Talks, Meditations, Chants

In 2016 at the urging of the Satsang students, I began recording talks. Talks are organized under topics, and audio quality varies, especially during group discussions. For recordings from closed groups, like Teacher Training workshops you were a part of, contact me.

[I’m reorganizing the talks, and they’re now going to be in blog posts for easier searching. Here’s the new page. They’re still organized by topic and series.]

Buddhist Basics

Going for Refuge to the Buddha, Dhamma, & Sangha (1.24.17)

(Refuge Pūja chanting is at the bottom of the page)

The Nervous System & Trauma Physiology in Meditation & Yoga

1. Meditation: Orientation, Body Posture, Pleasure (6.6.17)

Trauma Basics: Fight, Flight, Freeze (6.6.17)

2. Meditation: Mettā (Loving Kindness) for a Benefactor, with the breath (6.13.17)

Trauma Basics: Activation-Deactivation (6.13.17)

3. Meditation: 3 Important Spectra/Qualities to Track (6.20.17)

Trauma Basics: Tracking States of Activation-Deactivation (6.20.17)

4. Meditation: Orientation to the here-and-now (6.27.17)

Trauma Basics: Working with the Past, the Trauma-Privilege Spectrum (6.27.17)

The 5 Ethical Precepts (sīla), in the order I gave the talks:

3. Not misusing sexuality (6.23.16)

2. Not taking that which is not offered (7.14.16)

4. Not misusing speech (7.21.16)

5. Not misusing intoxicants (7.28.16)

1. Not causing harm (8.4.16)

The Noble Eightfold Path (ariyo aṭṭhaṅgiko maggo) of practice:

The section on Wisdom (pañña)

1. Right (or Wise) View (sammā-diṭṭhi ) (2.28.17 on Suffering and 3.7.17 on Karma)

2. Right Intention (sammā-sankappa) (3.14.17)

The section on Ethics (sīla)

3. Right Speech (sammā-vācā) (3.21.17)

4. Right Action (sammā-kammanta) (4.4.17)

5. Right Livelihood (sammā-ājīva) (4.11.17)

Summary: Wise Action as choices that condition States (4.18.17)

The section on Meditation (samādhi)

6. Right Effort (sammā-vāyāma) (5.2.17)

7. Right Mindfulness (sammā-sati) (5.9.17)

A reflection while out walking with my baby, thinking out loud through the idea “Mindfulness as Moral Law”, and why a certain popular teaching might be Wrong View (8.3.16)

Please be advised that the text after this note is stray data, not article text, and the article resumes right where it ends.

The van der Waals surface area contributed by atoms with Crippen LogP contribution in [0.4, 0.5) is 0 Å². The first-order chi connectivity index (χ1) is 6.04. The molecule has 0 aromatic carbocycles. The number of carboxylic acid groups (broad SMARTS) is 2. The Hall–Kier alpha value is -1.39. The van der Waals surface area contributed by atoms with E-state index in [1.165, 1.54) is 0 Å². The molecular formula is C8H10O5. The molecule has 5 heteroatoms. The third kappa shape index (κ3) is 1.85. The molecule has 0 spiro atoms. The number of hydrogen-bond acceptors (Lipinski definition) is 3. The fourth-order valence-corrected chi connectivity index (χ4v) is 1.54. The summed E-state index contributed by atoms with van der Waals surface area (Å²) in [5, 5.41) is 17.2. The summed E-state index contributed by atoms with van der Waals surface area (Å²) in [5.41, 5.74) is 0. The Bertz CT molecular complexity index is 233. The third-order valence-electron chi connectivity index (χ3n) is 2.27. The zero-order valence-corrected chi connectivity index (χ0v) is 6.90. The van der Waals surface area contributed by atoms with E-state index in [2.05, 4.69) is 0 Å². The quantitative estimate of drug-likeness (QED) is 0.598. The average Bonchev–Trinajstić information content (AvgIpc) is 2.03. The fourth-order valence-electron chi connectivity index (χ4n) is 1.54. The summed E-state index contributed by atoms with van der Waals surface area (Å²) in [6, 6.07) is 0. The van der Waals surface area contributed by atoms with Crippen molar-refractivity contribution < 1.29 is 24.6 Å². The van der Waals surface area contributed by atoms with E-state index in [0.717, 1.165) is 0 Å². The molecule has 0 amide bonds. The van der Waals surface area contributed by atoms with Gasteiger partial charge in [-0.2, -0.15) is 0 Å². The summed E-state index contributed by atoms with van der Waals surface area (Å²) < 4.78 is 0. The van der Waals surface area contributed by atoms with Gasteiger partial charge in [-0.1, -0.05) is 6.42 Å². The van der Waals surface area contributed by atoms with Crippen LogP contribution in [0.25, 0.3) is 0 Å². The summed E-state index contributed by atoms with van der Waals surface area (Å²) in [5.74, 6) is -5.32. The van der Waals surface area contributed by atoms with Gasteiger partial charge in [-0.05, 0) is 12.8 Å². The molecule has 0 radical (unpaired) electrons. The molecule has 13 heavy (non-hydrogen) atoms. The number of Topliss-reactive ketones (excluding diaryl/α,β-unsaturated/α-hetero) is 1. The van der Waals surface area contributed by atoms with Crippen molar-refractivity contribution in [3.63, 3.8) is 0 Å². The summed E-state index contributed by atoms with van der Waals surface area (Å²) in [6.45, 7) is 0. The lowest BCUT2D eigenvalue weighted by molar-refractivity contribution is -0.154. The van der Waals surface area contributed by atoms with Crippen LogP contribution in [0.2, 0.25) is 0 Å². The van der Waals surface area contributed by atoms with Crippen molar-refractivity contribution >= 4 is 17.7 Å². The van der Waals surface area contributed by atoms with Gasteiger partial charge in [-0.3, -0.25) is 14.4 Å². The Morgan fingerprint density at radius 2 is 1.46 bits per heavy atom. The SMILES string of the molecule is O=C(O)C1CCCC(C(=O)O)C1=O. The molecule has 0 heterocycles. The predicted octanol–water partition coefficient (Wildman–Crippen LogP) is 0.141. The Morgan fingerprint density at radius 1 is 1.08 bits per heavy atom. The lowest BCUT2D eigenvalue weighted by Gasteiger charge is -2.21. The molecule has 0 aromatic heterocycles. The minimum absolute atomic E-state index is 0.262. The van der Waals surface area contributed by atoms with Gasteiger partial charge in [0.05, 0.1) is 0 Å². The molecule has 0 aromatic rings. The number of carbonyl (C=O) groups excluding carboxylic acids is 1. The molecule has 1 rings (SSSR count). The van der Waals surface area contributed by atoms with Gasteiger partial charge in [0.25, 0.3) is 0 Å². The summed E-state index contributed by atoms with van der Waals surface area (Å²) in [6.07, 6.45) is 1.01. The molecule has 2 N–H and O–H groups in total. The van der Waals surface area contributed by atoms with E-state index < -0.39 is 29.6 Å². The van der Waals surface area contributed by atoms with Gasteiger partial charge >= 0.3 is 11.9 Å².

8. Right Meditation/Integration (sammā-samādhi) (5.23.17 on Stillness and 5.30.17 on nibbāna)

The 10 Perfections (pāramī) to cultivate on the path:

1. Generosity (dāna) (9.1.16)

2. Ethics (sīla)

[See talks on the 5 Precepts, above, also “Mindfulness as Moral Law”, below.]

3. Renunciation (nekkamma), in 2 parts (9.15 & 9.29.16)

4. Wisdom (pañña)

[See the Eightfold Path and 3 Characteristics talks.]

5. Effort (viriya)

[See talk on Right Effort in the Eightfold Path.]

6. Forbearance (khanti) (10.27.16)

7. Truth (sacca) (11.29.16)

8. Resolve (adiṭṭhāna) (1.3.17)

9. Loving kindness (mettā) (9.8.16)

10. Equanimity (upekkhā) (1.10.17)

The 3 Characteristics (tilakkhaṇa) of all conditioned things:

1. Impermanence (anicca) (8.11.16)

2. Unsatisfactoriness (dukkha) (8.18.16)

3. Selflessness (anattā) (8.25.16)

Other talks, most recent first

On purification, trauma, and the Nervous System (3.28.17 at Insight Meditation South Bay)

On male oppression, after Eric Shaw’s anti-feminist FB storm (2.21.17)

On romantic love and attachment (2.14.17)

On the “mind-body connection” in yoga & meditation, a talk at Haas Business School (2.14.17)

On mettā as Universal Love, and renunciation, as supports for tolerance (1.31.17)

On karma and white privilege (1.17.17)

On self-judgment and its relationship to kamma/karma and Selflessness (anattā) (12.13.16)

After the Ghost Ship fire, on grief and mourning (12.6.16)

The teaching of the 6 Realms as a metaphor for privilege (7.7.16)

A classical teaching on why it’s so hard to let go, called “the gratification, the danger, and the escape” (6.30.16)

After the Orlando nightclub attack (6.16.16)

Mindfulness means intimacy (Vajrapani retreat 2015)

Meditation Instructions

Audio of the short meditation instructions I give at the beginning of Satsang. After the instructions, which are around 10 minutes, sit as long as you like in silence.

Samādhi: Stilling body, stilling mind (5.30.17)

Samādhi: Concentration at the nose tip (5.23.17)

External and internal awareness (5.2.17)

Breath practice, gentle prānāyāma (4.18.17)

Stability, mindfulness of state (4.11.17)

Orientation through the senses (3.28.17 at Insight Meditation South Bay)

Observing change like a river (3.14.17)

For beginners (3.7.17)

Mind as Mirror (2.28.17)

Non-effort, stillness (2.21.17)

Intimacy (2.14.17)

Basics (1.31.17)


The one-line chant we do at the end of the Satsang meditation period:

lokāḥ samastāḥ sukhino bhavantu
oṃ śāntiḥ śāntiḥ śāntiḥ

Refuge Pūja: chanting the Refuges and Precepts at Satsang

(with intro talk 5.30.17)



More coming, including guided meditations and other chants. If there’s something you want me to speak or record on, let me know.

These teachings are the fruit of my practice and study, and all that is correct in them has its roots in the wisdom of my teachers and the texts, primarily the Pāli Canon of the Theravāda Buddhist lineage as expressed in Western Insight Meditation, the Thai Forest Tradition, and the Burmese vipassanā lineages. Where the talks cross into trauma theory, they are indebted to the teachings of Steven Hoskinson, Stephen Porges, and Bessel van der Kolk, and where they cross into social justice and anti-oppression material, to my teachers and peers in that study, including Larry Yang, Gina Sharpe, Zubin Shroff, and many others. All errors in my teaching of each of these fields are my own, and please let me know if you hear any.

Blessings for your practice.